• No shelters were provided by the Confederate Government in its stockade prisons. Except for Camp Oglethorpe at Macon Georgia, were the majority of the inmates were federal officers who were generally supposed to be shown a little more consideration than the private solider, but who as a matter of fact fared little better. The government furnished a small supply of lumber with which the men were able to build a number of sheds about 75 feet to one hundred feet long and about 20 feet wide. They were open all sides, a fact which rendered them of no great values but which, one of the inmates reveals was necessitated for two reasons first the shortage of lumber and secondly because the large number of men crowded into them made it necessary to admit just as much fresh air as was possible. Those who did not find room in the sheds made tents, in burrows or in the open. No bedding given the most comfortable place was the hard damp ground.
  • The exact opposite from the huts and blankets tents in the Southern prison grounds there were to be found in the North the orderly rows of barracks characteristic of federal prisons. An example of this was to be found at Elmira Prison Camp. The building was rectangular in shape measuring about one hundred feet in length by twenty feet in width were made of wood and were fairly well sealed to keep rain out and wind. The floors were wood but had no foundation under them so that it was difficult to keep the interior from being cold and damp during the fall and winter months. Two stoves were placed in each building which would help raise the temperature during the winter. Bunks were constructed made of straw and some blankets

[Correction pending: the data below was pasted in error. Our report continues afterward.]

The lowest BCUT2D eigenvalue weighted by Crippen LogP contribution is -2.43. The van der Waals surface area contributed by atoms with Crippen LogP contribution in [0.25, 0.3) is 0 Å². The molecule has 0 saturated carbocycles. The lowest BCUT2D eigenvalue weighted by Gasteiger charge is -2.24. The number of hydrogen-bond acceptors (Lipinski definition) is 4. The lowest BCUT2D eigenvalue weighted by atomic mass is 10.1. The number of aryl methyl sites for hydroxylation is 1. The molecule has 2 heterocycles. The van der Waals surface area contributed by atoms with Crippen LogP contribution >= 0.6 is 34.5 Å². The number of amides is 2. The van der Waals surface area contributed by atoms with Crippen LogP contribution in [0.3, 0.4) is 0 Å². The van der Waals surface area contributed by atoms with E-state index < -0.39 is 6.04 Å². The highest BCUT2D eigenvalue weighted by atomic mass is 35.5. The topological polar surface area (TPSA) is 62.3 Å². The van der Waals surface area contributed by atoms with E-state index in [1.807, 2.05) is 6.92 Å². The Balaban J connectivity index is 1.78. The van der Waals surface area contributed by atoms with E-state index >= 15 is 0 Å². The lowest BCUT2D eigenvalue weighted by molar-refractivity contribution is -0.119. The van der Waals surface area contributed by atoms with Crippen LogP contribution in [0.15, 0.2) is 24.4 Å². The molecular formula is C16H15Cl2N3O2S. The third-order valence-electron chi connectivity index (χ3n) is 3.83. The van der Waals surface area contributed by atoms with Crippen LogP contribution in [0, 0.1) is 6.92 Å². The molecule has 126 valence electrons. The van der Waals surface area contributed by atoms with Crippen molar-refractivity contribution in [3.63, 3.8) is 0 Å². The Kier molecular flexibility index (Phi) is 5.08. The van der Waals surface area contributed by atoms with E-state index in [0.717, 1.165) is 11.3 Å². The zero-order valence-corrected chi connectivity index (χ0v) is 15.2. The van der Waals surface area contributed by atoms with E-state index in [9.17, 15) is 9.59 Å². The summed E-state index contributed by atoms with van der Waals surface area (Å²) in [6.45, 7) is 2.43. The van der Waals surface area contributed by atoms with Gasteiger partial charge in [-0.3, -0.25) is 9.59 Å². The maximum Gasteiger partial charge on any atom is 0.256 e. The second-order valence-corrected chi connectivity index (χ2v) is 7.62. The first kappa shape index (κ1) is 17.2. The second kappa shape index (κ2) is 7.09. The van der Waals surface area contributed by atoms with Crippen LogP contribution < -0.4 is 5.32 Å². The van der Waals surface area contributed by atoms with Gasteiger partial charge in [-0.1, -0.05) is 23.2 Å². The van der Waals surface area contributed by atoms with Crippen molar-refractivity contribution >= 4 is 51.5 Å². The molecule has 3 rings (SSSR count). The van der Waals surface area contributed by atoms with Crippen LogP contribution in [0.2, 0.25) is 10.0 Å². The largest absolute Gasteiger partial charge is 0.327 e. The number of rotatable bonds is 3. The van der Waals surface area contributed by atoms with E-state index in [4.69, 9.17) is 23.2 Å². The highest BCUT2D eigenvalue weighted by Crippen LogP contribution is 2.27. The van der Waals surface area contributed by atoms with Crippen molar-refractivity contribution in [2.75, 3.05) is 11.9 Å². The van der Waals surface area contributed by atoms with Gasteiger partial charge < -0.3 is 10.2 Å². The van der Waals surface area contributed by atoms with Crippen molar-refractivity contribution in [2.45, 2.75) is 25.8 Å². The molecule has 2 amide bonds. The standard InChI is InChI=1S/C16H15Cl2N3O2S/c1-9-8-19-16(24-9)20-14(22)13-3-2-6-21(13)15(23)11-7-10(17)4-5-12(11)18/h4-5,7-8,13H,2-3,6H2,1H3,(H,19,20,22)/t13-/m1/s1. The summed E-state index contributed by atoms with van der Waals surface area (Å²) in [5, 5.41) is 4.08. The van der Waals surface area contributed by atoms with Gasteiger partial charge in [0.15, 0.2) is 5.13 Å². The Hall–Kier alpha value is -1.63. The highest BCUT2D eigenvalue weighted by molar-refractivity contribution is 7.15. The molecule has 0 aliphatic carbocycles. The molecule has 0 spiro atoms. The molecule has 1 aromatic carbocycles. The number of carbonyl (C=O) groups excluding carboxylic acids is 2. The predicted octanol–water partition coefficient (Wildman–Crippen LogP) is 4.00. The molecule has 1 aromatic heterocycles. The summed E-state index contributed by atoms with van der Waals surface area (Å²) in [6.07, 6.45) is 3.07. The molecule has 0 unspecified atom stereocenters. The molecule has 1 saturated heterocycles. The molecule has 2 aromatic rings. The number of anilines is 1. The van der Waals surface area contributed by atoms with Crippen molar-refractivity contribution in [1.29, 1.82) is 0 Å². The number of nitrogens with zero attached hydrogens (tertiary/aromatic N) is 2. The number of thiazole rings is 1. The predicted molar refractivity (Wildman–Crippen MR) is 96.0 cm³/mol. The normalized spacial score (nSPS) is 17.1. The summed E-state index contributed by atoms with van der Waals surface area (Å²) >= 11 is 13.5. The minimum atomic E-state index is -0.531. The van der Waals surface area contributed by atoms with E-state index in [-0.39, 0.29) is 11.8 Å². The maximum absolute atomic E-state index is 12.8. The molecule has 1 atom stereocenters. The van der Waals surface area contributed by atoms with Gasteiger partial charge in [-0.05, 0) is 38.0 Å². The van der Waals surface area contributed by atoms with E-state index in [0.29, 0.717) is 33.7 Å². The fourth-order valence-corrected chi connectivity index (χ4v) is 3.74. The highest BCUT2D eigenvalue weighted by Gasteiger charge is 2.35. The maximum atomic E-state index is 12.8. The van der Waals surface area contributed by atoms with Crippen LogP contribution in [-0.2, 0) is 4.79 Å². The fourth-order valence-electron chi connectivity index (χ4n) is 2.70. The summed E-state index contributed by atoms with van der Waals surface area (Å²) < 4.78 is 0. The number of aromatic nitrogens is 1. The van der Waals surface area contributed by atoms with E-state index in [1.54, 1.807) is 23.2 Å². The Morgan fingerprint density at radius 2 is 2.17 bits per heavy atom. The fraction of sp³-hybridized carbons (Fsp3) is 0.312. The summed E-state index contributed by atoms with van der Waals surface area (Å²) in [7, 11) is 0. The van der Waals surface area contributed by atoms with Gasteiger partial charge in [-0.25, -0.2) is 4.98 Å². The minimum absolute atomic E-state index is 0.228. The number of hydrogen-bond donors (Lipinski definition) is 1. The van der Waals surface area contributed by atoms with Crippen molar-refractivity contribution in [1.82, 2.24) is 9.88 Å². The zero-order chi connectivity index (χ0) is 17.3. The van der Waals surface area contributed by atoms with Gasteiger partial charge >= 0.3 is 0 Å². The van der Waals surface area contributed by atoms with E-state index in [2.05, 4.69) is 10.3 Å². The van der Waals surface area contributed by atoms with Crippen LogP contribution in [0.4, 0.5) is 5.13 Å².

• North - all these camps cleanliness the arrangements for the disposal of waste the rules governing the prison. President H.W. Bellows of the Federal Sanitary Commission recommended on that account but this together with the other features is traceable largely to the commandant in charge his fellow officers the guards and the general character of the men confined. No preventative measures were taken to deal with dirt and filth of the prison camps. The presence of refuse of all kinds in the open fields was common. At Elmira the stagnant body of water within the enclosure called Foster’s Pond served as a depository for all the refuse from the sinks and cookhouses and soon the pond became a veritable cesspool, emitting a most offensive and unhealtful odor. Arrangements were made for the construction of a ditch to make possible both outlet and inlet connections with the river, but work on the project was delayed so long that the benefits derived were only felt during the latter part of the camp history